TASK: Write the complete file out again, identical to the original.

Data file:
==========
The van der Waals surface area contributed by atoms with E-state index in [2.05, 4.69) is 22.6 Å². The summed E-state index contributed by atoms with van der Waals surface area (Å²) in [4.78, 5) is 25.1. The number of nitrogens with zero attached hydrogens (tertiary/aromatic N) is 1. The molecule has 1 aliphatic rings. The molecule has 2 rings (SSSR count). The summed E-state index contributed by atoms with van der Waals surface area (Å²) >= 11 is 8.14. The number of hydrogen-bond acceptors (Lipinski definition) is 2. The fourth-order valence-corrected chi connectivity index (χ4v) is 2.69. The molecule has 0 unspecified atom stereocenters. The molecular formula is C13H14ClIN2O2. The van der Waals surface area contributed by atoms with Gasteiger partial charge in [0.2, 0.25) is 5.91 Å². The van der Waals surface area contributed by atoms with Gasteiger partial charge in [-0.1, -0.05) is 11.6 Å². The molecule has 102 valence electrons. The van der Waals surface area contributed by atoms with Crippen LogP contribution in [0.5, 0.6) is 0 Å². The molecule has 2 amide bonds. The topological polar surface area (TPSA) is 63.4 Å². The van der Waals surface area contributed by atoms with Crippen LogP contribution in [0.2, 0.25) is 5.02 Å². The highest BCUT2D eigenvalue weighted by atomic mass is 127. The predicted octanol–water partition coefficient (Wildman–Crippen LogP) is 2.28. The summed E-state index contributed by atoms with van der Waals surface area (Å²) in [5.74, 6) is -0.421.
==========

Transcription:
The van der Waals surface area contributed by atoms with E-state index in [2.05, 4.69) is 22.6 Å². The summed E-state index contributed by atoms with van der Waals surface area (Å²) in [4.78, 5) is 25.1. The number of nitrogens with zero attached hydrogens (tertiary/aromatic N) is 1. The molecule has 1 aliphatic rings. The molecule has 2 rings (SSSR count). The summed E-state index contributed by atoms with van der Waals surface area (Å²) >= 11 is 8.14. The number of hydrogen-bond acceptors (Lipinski definition) is 2. The fourth-order valence-corrected chi connectivity index (χ4v) is 2.69. The molecule has 0 unspecified atom stereocenters. The molecular formula is C13H14ClIN2O2. The van der Waals surface area contributed by atoms with Gasteiger partial charge in [0.2, 0.25) is 5.91 Å². The van der Waals surface area contributed by atoms with Gasteiger partial charge in [-0.1, -0.05) is 11.6 Å². The molecule has 102 valence electrons. The van der Waals surface area contributed by atoms with Crippen LogP contribution in [0.5, 0.6) is 0 Å². The molecule has 2 amide bonds. The topological polar surface area (TPSA) is 63.4 Å². The van der Waals surface area contributed by atoms with Crippen LogP contribution in [0.2, 0.25) is 5.02 Å². The highest BCUT2D eigenvalue weighted by atomic mass is 127. The predicted octanol–water partition coefficient (Wildman–Crippen LogP) is 2.28. The summed E-state index contributed by atoms with van der Waals surface area (Å²) in [5.74, 6) is -0.421.